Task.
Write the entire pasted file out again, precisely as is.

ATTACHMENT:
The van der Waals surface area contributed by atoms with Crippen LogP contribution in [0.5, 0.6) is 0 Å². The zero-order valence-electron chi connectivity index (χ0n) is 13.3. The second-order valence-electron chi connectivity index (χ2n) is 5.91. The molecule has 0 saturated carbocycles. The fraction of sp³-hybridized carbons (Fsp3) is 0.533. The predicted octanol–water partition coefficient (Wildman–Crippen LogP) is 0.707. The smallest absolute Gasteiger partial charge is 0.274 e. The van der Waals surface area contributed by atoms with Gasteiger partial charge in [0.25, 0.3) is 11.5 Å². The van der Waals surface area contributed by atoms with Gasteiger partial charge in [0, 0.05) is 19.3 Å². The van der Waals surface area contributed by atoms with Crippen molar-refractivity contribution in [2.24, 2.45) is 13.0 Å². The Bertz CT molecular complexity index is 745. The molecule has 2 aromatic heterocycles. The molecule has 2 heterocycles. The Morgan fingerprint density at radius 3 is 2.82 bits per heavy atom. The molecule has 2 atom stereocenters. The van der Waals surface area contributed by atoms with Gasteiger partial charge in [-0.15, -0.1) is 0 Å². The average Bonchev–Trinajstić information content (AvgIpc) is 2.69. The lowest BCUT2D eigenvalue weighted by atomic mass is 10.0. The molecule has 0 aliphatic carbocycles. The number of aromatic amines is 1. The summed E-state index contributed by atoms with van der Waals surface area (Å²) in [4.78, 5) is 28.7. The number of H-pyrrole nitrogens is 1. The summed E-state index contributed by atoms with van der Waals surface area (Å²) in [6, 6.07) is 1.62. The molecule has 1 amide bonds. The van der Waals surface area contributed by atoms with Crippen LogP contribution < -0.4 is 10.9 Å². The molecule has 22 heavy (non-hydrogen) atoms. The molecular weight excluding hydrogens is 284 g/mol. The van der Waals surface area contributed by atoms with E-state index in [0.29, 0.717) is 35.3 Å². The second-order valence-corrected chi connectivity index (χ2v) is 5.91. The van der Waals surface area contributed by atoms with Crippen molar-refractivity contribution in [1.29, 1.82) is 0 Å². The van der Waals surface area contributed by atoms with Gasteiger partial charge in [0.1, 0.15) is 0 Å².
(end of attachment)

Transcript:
The van der Waals surface area contributed by atoms with Crippen LogP contribution in [0.5, 0.6) is 0 Å². The zero-order valence-electron chi connectivity index (χ0n) is 13.3. The second-order valence-electron chi connectivity index (χ2n) is 5.91. The molecule has 0 saturated carbocycles. The fraction of sp³-hybridized carbons (Fsp3) is 0.533. The predicted octanol–water partition coefficient (Wildman–Crippen LogP) is 0.707. The smallest absolute Gasteiger partial charge is 0.274 e. The van der Waals surface area contributed by atoms with Gasteiger partial charge in [0.25, 0.3) is 11.5 Å². The van der Waals surface area contributed by atoms with Gasteiger partial charge in [0, 0.05) is 19.3 Å². The van der Waals surface area contributed by atoms with Crippen molar-refractivity contribution in [2.24, 2.45) is 13.0 Å². The Bertz CT molecular complexity index is 745. The molecule has 2 aromatic heterocycles. The molecule has 2 heterocycles. The Morgan fingerprint density at radius 3 is 2.82 bits per heavy atom. The molecule has 2 atom stereocenters. The van der Waals surface area contributed by atoms with Gasteiger partial charge in [-0.15, -0.1) is 0 Å². The average Bonchev–Trinajstić information content (AvgIpc) is 2.69. The lowest BCUT2D eigenvalue weighted by atomic mass is 10.0. The molecule has 0 aliphatic carbocycles. The number of aromatic amines is 1. The summed E-state index contributed by atoms with van der Waals surface area (Å²) in [4.78, 5) is 28.7. The number of H-pyrrole nitrogens is 1. The summed E-state index contributed by atoms with van der Waals surface area (Å²) in [6, 6.07) is 1.62. The molecule has 1 amide bonds. The van der Waals surface area contributed by atoms with Crippen LogP contribution < -0.4 is 10.9 Å². The molecule has 22 heavy (non-hydrogen) atoms. The molecular weight excluding hydrogens is 284 g/mol. The van der Waals surface area contributed by atoms with E-state index in [0.29, 0.717) is 35.3 Å². The second-order valence-corrected chi connectivity index (χ2v) is 5.91. The van der Waals surface area contributed by atoms with Crippen molar-refractivity contribution in [1.29, 1.82) is 0 Å². The van der Waals surface area contributed by atoms with Gasteiger partial charge in [0.1, 0.15) is 0 Å².